Are Land Management Agencies Doing Enough to Protect Their Employees?

View this article online at https://www.fedsmith.com/2019/10/22/land-management-agencies-doing-enough-protect-employees/ and visit FedSmith.com to sign up for free news updates
By on October 22, 2019 in Agency News with 0 Comments
A Bureau of Land Management employee at work looking out over a field with binoculars

A recent report from the Government Accountability Office looked at how federal land management agencies protect their employees from extremist violence.

The report studied these federal land management agencies: the Forest Service, Bureau of Land Management (BLM), Fish and Wildlife (FWS), and National Park Service (NPS).

GAO said it conducted its study because a 2014 report from the Department of Homeland Security predicted that violent threats and incidents against federal employees motivated by anti-government ideology would increase in the coming years. It wanted to try to determine if that had turned out to be true.

So did the numbers increase? GAO said it ultimately couldn’t obtain definitive answers based on what it found.

There were a range of threats and assaults against federal employees between fiscal years 2013 to 2017 but GAO noted a precise count couldn’t be obtained. “…the number of actual threats and assaults is unclear and may be higher than what is captured in available data for various reasons,” wrote GAO.

The report added that some federal employees at these agencies may even consider threats made against them to be an expected job hazard. “…employees may not always report threats because they consider them a part of the job,” read the report.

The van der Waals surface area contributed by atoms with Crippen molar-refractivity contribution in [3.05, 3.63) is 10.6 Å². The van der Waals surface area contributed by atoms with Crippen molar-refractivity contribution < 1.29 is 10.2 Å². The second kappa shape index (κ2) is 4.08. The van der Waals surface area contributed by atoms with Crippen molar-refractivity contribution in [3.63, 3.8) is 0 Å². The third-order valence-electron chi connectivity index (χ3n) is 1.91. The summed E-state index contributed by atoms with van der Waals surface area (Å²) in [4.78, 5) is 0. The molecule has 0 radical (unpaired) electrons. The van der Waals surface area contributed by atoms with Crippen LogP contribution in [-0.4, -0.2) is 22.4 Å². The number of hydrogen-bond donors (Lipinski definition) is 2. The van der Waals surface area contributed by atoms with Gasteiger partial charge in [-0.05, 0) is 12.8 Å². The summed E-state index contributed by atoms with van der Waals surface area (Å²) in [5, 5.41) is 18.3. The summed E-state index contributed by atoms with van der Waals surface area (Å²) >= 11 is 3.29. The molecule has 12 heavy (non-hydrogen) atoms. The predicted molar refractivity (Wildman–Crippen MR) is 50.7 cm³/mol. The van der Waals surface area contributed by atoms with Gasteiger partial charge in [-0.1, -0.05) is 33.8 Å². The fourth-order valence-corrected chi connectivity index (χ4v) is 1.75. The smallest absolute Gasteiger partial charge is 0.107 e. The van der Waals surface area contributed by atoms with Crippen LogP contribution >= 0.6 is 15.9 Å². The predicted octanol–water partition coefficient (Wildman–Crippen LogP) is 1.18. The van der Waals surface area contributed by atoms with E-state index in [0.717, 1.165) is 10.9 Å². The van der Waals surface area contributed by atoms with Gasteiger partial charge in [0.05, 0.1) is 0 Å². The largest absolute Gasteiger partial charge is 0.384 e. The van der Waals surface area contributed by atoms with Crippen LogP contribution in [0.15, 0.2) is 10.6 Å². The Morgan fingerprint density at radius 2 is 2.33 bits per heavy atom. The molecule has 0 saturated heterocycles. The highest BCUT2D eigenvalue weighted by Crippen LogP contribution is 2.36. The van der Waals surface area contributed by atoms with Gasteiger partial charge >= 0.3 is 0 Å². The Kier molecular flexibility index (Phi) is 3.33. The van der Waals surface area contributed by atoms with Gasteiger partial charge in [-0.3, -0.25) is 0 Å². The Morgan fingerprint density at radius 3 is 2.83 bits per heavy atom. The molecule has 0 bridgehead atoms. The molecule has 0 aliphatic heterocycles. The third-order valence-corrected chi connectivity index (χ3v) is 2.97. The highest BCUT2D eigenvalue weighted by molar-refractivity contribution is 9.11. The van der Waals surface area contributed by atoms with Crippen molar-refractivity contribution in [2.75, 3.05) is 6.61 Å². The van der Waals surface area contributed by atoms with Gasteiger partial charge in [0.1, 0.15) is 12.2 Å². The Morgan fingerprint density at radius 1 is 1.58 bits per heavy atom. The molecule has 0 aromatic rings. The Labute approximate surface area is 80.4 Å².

Cited among other reasons for the lack of precise numbers was the fact that some incidents are investigated by state or local law enforcement and recorded in their data systems rather than in land management agencies’ systems. Consequently, GAO said that the number of actual threats and assaults is unclear and may be higher than what is represented in available data.

As to the types of threats employees faced, GAO said they ranged from verbal threats made over the phone to facing attempted murder when out in the field.

Ultimately, GAO made 6 recommendations for the agencies it studied:

  1. The Director of BLM should develop a plan to conduct all required facility security assessments agency-wide, taking into consideration the agency’s organizational structure, available resources, and training needs.
  2. The Chief of the Forest Service should develop a plan to conduct all required facility security assessments agency-wide, taking into consideration the agency’s organizational structure, available resources, and training needs.
  3. The Director of the Park Service should develop a plan to conduct all required facility security assessments agency-wide, taking into consideration the agency’s organizational structure, available resources, and training needs.
  4. The Director of the Park Service should update the agency’s facility security assessment methodology to comply with requirements in the ISC Standard, including a step to consider the consequence of each undesirable event.
  5. The Director of BLM should develop a facility security assessment methodology that complies with requirements in the ISC Standard to assess all undesirable events and consider all three factors of risk for each undesirable event.
  6. The Director of FWS should develop a facility security assessment methodology that complies with requirements in the ISC Standard to assess all undesirable events and consider all three factors of risk for each undesirable event.

© 2020 Ian Smith. All rights reserved. This article may not be reproduced without express written consent from Ian Smith.

Tags:

About the Author

Ian Smith is one of the co-founders of FedSmith.com. He enjoys writing about current topics that affect the federal workforce.

Top